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When he emerged at the quarry he felt secure, and so he picked up his nimble
heels and flew. Down, down he sped, till he reached the Welchman’s. He
banged at the door, and presently the heads of the old man and his two stalwart
sons were thrust from windows.

“What’s the row there? Who’s banging? What do you want?” “Let me in-quick!
I’ll tell everything.” “Why who are you?” “Huckleberry Finn-quick, let me in!”
“Huckleberry Finn, indeed! It ain’t a name to open many doors, I judge! But let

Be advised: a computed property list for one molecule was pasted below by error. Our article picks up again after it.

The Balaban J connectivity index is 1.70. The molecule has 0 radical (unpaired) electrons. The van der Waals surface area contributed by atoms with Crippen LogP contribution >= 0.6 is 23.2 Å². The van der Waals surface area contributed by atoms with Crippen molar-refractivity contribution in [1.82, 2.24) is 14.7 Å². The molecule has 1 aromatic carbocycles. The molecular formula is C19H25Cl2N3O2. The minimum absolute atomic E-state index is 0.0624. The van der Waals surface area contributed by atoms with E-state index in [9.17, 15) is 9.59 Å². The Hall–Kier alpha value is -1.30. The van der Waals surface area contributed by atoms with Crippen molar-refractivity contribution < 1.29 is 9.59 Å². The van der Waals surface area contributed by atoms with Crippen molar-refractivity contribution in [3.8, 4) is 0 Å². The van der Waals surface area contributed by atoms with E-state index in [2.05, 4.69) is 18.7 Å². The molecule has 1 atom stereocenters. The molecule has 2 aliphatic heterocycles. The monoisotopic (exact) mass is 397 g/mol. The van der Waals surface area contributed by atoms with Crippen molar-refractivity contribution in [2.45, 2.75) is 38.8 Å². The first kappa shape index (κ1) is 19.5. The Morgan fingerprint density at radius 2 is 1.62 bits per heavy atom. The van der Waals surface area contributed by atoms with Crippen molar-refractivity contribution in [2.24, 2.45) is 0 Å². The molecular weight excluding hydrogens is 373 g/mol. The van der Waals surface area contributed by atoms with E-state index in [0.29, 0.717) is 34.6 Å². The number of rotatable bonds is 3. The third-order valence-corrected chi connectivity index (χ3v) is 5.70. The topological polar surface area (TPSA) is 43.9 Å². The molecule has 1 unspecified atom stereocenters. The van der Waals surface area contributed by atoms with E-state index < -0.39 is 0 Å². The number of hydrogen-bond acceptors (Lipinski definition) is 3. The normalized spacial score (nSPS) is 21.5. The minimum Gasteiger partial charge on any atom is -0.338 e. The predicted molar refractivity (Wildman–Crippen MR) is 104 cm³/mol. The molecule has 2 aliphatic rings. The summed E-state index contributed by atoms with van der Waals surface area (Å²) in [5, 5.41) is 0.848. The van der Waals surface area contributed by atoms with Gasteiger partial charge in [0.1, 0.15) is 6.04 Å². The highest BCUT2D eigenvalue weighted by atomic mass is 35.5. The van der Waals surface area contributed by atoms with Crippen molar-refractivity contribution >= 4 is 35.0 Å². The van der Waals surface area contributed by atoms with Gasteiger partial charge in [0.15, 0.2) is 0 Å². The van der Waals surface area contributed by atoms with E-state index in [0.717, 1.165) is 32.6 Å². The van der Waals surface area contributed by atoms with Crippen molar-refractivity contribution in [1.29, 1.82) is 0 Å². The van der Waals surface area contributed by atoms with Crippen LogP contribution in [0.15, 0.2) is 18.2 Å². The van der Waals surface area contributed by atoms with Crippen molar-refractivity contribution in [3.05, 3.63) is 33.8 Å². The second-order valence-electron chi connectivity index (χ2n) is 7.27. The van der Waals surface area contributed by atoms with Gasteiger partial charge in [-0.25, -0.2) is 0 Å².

him in, lads, and let’s see what’s the trouble.”

“Please don’t ever tell I told you,” were Huck’s first words when he got in.
“Please dont-I’d be killed, sure-but the Widow’s been good friends to me
sometimes, and I want to tell-I will tell if you’ll promise you won’t ever say it
was me.” “By George he has got something to tell, or he wouldn’t act so!”
exclaimed the old man; “out with it and nobody here’ll ever tell, lad.” Three
minutes later the old man and his sons, well armed, were up the hill, and just
entering the sumach path on tip-toe, their weapons in their hands. Huck
accompanied them no further. He hid behind a great boulder and fell to

There was a lagging, anxious silence, and then all of a sudden there was an
explosion of firearms and a cry.

Huck waited for no particulars. He sprang away and sped down the hill as fast
as his legs could carry him.

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